Wednesday, January 21, 2009

Foster Success with Small Victories

Confidence is a nebulous, sometimes fragile thing. (Confidence ain't arrogance or ego.) As a leader you need to build the confidence of your team with a regular parade of victories and successes, even if it's a parade of small victories. This is critically important in two different lines of leadership: team confidence and building the confidence of your future leaders.

Team confidence can often hinge on the perception of the team's progress. If your team isn't seeing progress on the project, then frustration builds and morale suffers. One of the reasons I'm such a fan of Big Visible Charts in project workplaces is that the entire team can easily see how you've been doing in delivering velocity. You might feel beat down by a problem you're working on today, but a quick glance at the velocity chart and you can see that you've made some progress on the project this week. Sure, you may be behind projected velocity, but you're still knocking things off and you've still got some success to lay claim to.

Building the confidence of your future leaders is something that too often gets completely ignored. While there are many, many aspects to building your organization's future leaders, one of the simplest, most critical things you can do is start building the confidence of those people at an early point in their careers. Give them small tasks at which they can succeed, then be sure to note their successes. Don't ignore failures, and don't make the tasks or recognition patronizing, but do get them creating a pattern of wins. Increase the complexity and responsibility of those tasks, and continue to give appropriate praise where earned.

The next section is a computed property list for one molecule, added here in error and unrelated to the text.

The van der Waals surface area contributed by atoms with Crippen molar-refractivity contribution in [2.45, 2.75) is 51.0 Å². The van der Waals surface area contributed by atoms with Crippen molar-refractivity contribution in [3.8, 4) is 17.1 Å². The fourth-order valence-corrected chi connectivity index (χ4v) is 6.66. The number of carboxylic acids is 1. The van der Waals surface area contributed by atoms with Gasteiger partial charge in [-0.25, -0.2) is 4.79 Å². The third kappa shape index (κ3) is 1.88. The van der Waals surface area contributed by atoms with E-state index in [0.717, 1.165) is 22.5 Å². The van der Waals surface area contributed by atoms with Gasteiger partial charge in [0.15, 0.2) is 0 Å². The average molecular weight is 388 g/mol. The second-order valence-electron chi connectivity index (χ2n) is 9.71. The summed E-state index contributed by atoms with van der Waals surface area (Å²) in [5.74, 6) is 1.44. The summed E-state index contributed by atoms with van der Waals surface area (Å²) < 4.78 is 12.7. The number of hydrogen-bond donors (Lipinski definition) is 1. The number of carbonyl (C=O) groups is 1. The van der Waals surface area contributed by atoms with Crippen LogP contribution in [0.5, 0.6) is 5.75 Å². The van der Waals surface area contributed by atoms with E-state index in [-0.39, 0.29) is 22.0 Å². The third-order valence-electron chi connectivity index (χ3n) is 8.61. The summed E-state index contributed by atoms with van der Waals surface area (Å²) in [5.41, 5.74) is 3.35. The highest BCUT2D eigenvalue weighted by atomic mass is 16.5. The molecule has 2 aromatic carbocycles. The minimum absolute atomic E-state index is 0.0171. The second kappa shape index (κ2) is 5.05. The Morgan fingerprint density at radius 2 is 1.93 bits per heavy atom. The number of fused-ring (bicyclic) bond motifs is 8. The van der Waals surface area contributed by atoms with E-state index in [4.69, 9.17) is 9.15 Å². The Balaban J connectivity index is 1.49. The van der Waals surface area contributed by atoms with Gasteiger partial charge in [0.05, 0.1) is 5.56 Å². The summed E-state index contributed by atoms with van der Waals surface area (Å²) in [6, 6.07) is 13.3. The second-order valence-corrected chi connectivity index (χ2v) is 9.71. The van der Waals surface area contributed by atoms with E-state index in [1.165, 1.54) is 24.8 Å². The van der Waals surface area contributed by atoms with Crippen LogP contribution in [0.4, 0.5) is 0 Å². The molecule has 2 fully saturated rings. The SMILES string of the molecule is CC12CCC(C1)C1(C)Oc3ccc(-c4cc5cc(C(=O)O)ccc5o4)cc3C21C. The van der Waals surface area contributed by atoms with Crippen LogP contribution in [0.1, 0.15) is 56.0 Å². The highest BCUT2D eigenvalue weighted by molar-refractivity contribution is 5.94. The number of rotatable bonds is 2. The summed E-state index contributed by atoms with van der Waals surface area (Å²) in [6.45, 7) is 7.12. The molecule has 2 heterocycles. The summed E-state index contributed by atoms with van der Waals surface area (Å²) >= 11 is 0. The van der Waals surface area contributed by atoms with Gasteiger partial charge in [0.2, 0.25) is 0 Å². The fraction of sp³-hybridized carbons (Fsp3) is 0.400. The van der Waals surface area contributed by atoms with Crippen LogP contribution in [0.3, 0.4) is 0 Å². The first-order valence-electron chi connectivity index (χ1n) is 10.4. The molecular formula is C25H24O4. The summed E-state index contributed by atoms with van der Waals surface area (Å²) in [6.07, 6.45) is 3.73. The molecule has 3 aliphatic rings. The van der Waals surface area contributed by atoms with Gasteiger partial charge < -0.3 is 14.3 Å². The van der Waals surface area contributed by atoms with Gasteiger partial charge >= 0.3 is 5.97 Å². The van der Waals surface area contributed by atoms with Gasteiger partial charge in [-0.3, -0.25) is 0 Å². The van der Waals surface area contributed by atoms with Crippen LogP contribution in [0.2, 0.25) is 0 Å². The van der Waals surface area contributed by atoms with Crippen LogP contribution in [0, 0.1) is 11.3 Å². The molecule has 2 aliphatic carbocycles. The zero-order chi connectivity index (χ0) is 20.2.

Success is habit-forming, and you’re priming the pump for those future leaders by getting them a cadence of seeing success. Your future leaders will gain the confidence that they're able to make correct decisions and will be better positioned to accept more important tasks.

Small victories lead to big wins.

Update: Find links to this series of posts here.

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